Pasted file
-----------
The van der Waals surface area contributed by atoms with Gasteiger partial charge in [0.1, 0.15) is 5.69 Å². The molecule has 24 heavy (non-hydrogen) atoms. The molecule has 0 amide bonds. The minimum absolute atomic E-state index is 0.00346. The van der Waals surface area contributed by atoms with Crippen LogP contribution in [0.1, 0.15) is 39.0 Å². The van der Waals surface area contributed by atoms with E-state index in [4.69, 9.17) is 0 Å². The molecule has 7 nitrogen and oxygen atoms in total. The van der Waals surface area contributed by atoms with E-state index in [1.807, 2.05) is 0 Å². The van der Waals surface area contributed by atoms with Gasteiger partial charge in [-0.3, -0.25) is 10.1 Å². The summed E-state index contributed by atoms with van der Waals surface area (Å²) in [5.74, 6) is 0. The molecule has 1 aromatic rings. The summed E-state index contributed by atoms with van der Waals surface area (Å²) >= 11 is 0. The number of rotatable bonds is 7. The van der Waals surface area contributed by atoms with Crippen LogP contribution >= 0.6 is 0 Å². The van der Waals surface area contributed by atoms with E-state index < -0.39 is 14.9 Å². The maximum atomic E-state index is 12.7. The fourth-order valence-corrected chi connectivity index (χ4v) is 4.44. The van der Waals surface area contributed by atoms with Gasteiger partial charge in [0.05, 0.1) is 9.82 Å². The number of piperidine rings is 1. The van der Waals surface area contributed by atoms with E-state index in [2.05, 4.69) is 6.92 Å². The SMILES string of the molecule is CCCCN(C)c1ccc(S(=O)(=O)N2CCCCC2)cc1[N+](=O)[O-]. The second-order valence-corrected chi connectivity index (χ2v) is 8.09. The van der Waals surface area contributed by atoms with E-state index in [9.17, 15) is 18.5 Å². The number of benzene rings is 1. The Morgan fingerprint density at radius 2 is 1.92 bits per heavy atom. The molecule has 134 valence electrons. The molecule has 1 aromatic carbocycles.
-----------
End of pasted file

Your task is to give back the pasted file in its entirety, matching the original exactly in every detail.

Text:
The van der Waals surface area contributed by atoms with Gasteiger partial charge in [0.1, 0.15) is 5.69 Å². The molecule has 24 heavy (non-hydrogen) atoms. The molecule has 0 amide bonds. The minimum absolute atomic E-state index is 0.00346. The van der Waals surface area contributed by atoms with Crippen LogP contribution in [0.1, 0.15) is 39.0 Å². The van der Waals surface area contributed by atoms with E-state index in [4.69, 9.17) is 0 Å². The molecule has 7 nitrogen and oxygen atoms in total. The van der Waals surface area contributed by atoms with E-state index in [1.807, 2.05) is 0 Å². The van der Waals surface area contributed by atoms with Gasteiger partial charge in [-0.3, -0.25) is 10.1 Å². The summed E-state index contributed by atoms with van der Waals surface area (Å²) in [5.74, 6) is 0. The molecule has 1 aromatic rings. The summed E-state index contributed by atoms with van der Waals surface area (Å²) >= 11 is 0. The number of rotatable bonds is 7. The van der Waals surface area contributed by atoms with Crippen LogP contribution >= 0.6 is 0 Å². The van der Waals surface area contributed by atoms with E-state index < -0.39 is 14.9 Å². The maximum atomic E-state index is 12.7. The fourth-order valence-corrected chi connectivity index (χ4v) is 4.44. The van der Waals surface area contributed by atoms with Gasteiger partial charge in [0.05, 0.1) is 9.82 Å². The number of piperidine rings is 1. The van der Waals surface area contributed by atoms with E-state index in [2.05, 4.69) is 6.92 Å². The SMILES string of the molecule is CCCCN(C)c1ccc(S(=O)(=O)N2CCCCC2)cc1[N+](=O)[O-]. The second-order valence-corrected chi connectivity index (χ2v) is 8.09. The van der Waals surface area contributed by atoms with E-state index in [9.17, 15) is 18.5 Å². The number of benzene rings is 1. The Morgan fingerprint density at radius 2 is 1.92 bits per heavy atom. The molecule has 134 valence electrons. The molecule has 1 aromatic carbocycles.